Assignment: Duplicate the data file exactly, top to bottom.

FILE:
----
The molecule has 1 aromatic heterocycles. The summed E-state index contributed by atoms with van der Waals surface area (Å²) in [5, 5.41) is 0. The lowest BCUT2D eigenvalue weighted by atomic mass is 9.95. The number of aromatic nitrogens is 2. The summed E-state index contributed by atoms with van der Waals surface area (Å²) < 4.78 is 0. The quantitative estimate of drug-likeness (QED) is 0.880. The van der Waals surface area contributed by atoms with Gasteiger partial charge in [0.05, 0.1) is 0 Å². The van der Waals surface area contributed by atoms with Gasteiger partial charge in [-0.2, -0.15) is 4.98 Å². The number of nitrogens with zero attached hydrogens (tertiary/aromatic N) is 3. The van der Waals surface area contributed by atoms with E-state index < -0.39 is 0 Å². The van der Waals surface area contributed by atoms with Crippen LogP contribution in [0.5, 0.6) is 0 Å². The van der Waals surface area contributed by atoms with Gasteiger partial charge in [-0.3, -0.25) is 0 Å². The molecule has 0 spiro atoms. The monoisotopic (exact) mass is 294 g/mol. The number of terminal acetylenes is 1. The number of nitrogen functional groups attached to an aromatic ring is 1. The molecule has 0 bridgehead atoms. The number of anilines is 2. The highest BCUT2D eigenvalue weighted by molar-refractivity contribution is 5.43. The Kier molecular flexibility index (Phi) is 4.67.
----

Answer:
The molecule has 1 aromatic heterocycles. The summed E-state index contributed by atoms with van der Waals surface area (Å²) in [5, 5.41) is 0. The lowest BCUT2D eigenvalue weighted by atomic mass is 9.95. The number of aromatic nitrogens is 2. The summed E-state index contributed by atoms with van der Waals surface area (Å²) < 4.78 is 0. The quantitative estimate of drug-likeness (QED) is 0.880. The van der Waals surface area contributed by atoms with Gasteiger partial charge in [0.05, 0.1) is 0 Å². The van der Waals surface area contributed by atoms with Gasteiger partial charge in [-0.2, -0.15) is 4.98 Å². The number of nitrogens with zero attached hydrogens (tertiary/aromatic N) is 3. The van der Waals surface area contributed by atoms with E-state index < -0.39 is 0 Å². The van der Waals surface area contributed by atoms with Crippen LogP contribution in [0.5, 0.6) is 0 Å². The van der Waals surface area contributed by atoms with Gasteiger partial charge in [-0.3, -0.25) is 0 Å². The molecule has 0 spiro atoms. The monoisotopic (exact) mass is 294 g/mol. The number of terminal acetylenes is 1. The number of nitrogen functional groups attached to an aromatic ring is 1. The molecule has 0 bridgehead atoms. The number of anilines is 2. The highest BCUT2D eigenvalue weighted by molar-refractivity contribution is 5.43. The Kier molecular flexibility index (Phi) is 4.67.